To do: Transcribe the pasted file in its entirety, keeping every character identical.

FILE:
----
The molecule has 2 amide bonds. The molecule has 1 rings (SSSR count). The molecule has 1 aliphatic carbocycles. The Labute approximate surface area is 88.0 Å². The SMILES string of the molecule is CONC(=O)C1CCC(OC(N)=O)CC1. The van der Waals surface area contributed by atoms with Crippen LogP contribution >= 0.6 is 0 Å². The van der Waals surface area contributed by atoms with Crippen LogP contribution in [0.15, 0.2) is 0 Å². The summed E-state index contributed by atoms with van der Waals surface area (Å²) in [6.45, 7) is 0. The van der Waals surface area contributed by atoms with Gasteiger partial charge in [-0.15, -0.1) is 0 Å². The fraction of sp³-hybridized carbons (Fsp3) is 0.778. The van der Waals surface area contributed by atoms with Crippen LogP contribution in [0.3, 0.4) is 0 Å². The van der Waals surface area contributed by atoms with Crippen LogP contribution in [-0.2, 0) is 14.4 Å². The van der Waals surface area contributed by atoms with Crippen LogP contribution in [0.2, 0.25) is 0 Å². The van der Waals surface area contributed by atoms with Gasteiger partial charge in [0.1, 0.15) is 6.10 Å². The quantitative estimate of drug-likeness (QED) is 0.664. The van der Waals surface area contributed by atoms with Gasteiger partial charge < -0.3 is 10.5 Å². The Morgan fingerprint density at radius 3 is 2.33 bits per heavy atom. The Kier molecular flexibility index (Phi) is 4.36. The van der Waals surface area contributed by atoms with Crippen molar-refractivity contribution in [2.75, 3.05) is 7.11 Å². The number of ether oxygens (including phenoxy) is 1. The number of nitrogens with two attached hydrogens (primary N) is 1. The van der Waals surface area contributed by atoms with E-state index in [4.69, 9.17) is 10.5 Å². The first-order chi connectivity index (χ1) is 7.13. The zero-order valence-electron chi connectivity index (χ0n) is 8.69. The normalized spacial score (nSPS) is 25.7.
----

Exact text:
The molecule has 2 amide bonds. The molecule has 1 rings (SSSR count). The molecule has 1 aliphatic carbocycles. The Labute approximate surface area is 88.0 Å². The SMILES string of the molecule is CONC(=O)C1CCC(OC(N)=O)CC1. The van der Waals surface area contributed by atoms with Crippen LogP contribution >= 0.6 is 0 Å². The van der Waals surface area contributed by atoms with Crippen LogP contribution in [0.15, 0.2) is 0 Å². The summed E-state index contributed by atoms with van der Waals surface area (Å²) in [6.45, 7) is 0. The van der Waals surface area contributed by atoms with Gasteiger partial charge in [-0.15, -0.1) is 0 Å². The fraction of sp³-hybridized carbons (Fsp3) is 0.778. The van der Waals surface area contributed by atoms with Crippen LogP contribution in [0.3, 0.4) is 0 Å². The van der Waals surface area contributed by atoms with Crippen LogP contribution in [-0.2, 0) is 14.4 Å². The van der Waals surface area contributed by atoms with Crippen LogP contribution in [0.2, 0.25) is 0 Å². The van der Waals surface area contributed by atoms with Gasteiger partial charge in [0.1, 0.15) is 6.10 Å². The quantitative estimate of drug-likeness (QED) is 0.664. The van der Waals surface area contributed by atoms with Gasteiger partial charge < -0.3 is 10.5 Å². The Morgan fingerprint density at radius 3 is 2.33 bits per heavy atom. The Kier molecular flexibility index (Phi) is 4.36. The van der Waals surface area contributed by atoms with Crippen molar-refractivity contribution in [2.75, 3.05) is 7.11 Å². The number of ether oxygens (including phenoxy) is 1. The number of nitrogens with two attached hydrogens (primary N) is 1. The van der Waals surface area contributed by atoms with E-state index in [4.69, 9.17) is 10.5 Å². The first-order chi connectivity index (χ1) is 7.13. The zero-order valence-electron chi connectivity index (χ0n) is 8.69. The normalized spacial score (nSPS) is 25.7.